These 2 quilts are quilted with white thread and the backing is a nice medium blue. I have the next 2 loaded and basted and ready to go tomorrow morning. I had to stop for this evening to make my Mother's Day card.....which could not look less like Mother's Day.
That's 9 of 13 veterans quilts done so far!
I didn't get much done yesterday because we had a friend visiting but I do have 2 more quilts to add to the quilted pile. Carole commented on the last post about the volume of quilts and that it was a lot of ask of a quilter. I felt that I should explain that I totally volunteer to do these and I know that I can stop doing them at any time and no one in Country School Quilters would fault me. Quilting these is enjoyable simply because I set some rules around it. I recommend rules for anyone who does charity quilting.
My rules are that I quilt the quilts however I want and using whatever thread that I want and I do them on my schedule. There are times when I don't quilt any for several months. Once they give a quilt top to me they have no say over it and they get it back whenever I'm done. The Quilters understand, are happy with the rules and are very grateful. Plus if I make a veterans quilt of my own someone will always volunteer to bind it for me! I also have a few other quilts who help out a lot too. I don't quilt all of them. These quilts are a great break from my own quilts that I tend to make overly complicated and stressful.
I've mentioned many times that I quilt these 2 at a time and I finally thought to stop and take a few in process photos. The quilts are all about 48" x 60". I cut a backing that's around 70" wide so I can stack them on the backing like this. I could probably load them in the other direction too and that would be fewer quilting passes but when I quilt from the front I will occasionally quilt the 2 quilts differently. 95% of the time I use the same thread on both quilt. Actually, as I'm thinking about it, I can't remember the last time that I switched thread on a pair of quilts. I do baste the quilts first. It makes the quilting part go a lot faster.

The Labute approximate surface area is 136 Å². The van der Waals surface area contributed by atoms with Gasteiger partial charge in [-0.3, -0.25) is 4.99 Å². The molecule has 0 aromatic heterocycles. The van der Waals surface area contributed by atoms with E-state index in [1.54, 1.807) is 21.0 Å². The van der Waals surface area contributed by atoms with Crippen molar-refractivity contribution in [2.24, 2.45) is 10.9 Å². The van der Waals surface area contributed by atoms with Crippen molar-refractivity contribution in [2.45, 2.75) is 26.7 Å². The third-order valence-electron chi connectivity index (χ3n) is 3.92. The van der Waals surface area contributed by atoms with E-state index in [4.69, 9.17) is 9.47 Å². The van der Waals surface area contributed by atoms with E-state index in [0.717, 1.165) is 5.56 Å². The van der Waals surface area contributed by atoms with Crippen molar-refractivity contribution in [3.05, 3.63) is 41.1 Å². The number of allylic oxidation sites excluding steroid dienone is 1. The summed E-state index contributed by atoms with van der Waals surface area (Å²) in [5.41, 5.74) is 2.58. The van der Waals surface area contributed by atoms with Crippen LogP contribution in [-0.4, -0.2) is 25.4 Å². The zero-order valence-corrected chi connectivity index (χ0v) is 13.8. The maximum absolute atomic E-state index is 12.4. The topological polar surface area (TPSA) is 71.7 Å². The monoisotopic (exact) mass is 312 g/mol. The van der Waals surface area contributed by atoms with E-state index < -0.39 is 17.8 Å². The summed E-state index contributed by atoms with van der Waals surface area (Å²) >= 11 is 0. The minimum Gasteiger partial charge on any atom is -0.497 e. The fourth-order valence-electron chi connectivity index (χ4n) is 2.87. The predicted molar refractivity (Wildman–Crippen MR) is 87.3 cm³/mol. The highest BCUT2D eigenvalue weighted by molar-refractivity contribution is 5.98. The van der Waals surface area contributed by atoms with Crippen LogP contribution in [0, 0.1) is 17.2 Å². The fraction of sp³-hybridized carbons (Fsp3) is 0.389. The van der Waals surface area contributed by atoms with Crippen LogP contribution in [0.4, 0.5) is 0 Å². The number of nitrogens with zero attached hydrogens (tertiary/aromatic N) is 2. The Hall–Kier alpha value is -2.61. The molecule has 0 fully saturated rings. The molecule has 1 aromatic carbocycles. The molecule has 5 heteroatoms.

Then once I start quilting I just keep going, ignoring that there is a space between the quilts.
Once I finish the row that covers both edges I will stitch a label to each quilt before I advance to the next row. I do forget this step occasionally and then I just pin the labels in place and the quilter can stitch it down with the binding. With this set up along with a simple pantograph, I can load and quilt 2 quilts in a couple of hours.
It's very satisfying work.
I believe that both of these quilts were made by Karen. She is the queen of scrap quilting and she is very prolific. Not only does she make a lot of veterans quilt tops she also makes a lot of baby and child quilts for a local hospital. Yes, this one is Christmas themed. Our nurses do like a wide variety of quilts and this one will find a happy recipient this winter.
It's a very simple block and gives me an idea for a pack of plaid charms and a pack of Liberty of London charms that a friend gave me. Both would work great in this pattern.
This is a Disappearing 9-patch done scrappy and it looks great. The light center square is what makes this quilt sparkle.
While it is very scrappy there is still a cohesive palette to it. Her piecing is not crooked, that's due to the fact that I didn't have it spread out flat. Karen is actually a very precise piecer.
The back is this pretty pale bright green. Hand dyed, of course! Today is dyeing day and one of the things I need to dye is more quilt backs. I only have one left.
I'm up to 5 of 13 done and have the next 2 started. I hope to finish those and another 2 tonight.
I'm Vicki Welsh and I've been making things as long as I can remember. I used to be a garment maker but transitioned to quilts about 20 years ago. Currently I'm into fabric dyeing, quilting, Zentangle, fabric postcards, fused glass and mosaic. I document my adventures here.